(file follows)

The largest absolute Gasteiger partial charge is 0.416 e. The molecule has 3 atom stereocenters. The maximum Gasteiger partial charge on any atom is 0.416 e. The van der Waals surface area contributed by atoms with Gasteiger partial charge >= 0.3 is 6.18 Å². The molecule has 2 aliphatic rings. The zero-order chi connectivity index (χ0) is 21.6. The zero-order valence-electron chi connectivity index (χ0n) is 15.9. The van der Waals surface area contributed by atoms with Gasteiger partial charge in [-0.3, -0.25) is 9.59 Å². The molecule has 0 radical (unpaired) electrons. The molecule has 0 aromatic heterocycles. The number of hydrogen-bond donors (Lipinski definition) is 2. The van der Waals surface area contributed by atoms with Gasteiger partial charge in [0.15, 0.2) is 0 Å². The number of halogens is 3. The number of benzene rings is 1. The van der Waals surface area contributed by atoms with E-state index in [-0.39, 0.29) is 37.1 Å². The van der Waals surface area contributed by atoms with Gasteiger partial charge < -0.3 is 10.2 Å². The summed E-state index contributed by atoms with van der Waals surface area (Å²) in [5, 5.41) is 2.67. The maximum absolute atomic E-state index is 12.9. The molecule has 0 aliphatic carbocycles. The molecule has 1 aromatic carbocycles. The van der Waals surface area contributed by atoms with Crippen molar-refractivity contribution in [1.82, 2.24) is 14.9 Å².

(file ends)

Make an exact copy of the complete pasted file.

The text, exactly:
The largest absolute Gasteiger partial charge is 0.416 e. The molecule has 3 atom stereocenters. The maximum Gasteiger partial charge on any atom is 0.416 e. The van der Waals surface area contributed by atoms with Gasteiger partial charge >= 0.3 is 6.18 Å². The molecule has 2 aliphatic rings. The zero-order chi connectivity index (χ0) is 21.6. The zero-order valence-electron chi connectivity index (χ0n) is 15.9. The van der Waals surface area contributed by atoms with Gasteiger partial charge in [-0.3, -0.25) is 9.59 Å². The molecule has 0 radical (unpaired) electrons. The molecule has 0 aromatic heterocycles. The number of hydrogen-bond donors (Lipinski definition) is 2. The van der Waals surface area contributed by atoms with Gasteiger partial charge in [0.15, 0.2) is 0 Å². The number of halogens is 3. The number of benzene rings is 1. The van der Waals surface area contributed by atoms with E-state index in [-0.39, 0.29) is 37.1 Å². The van der Waals surface area contributed by atoms with Gasteiger partial charge < -0.3 is 10.2 Å². The summed E-state index contributed by atoms with van der Waals surface area (Å²) in [5, 5.41) is 2.67. The maximum absolute atomic E-state index is 12.9. The molecule has 0 aliphatic carbocycles. The molecule has 1 aromatic carbocycles. The van der Waals surface area contributed by atoms with Crippen molar-refractivity contribution in [1.82, 2.24) is 14.9 Å².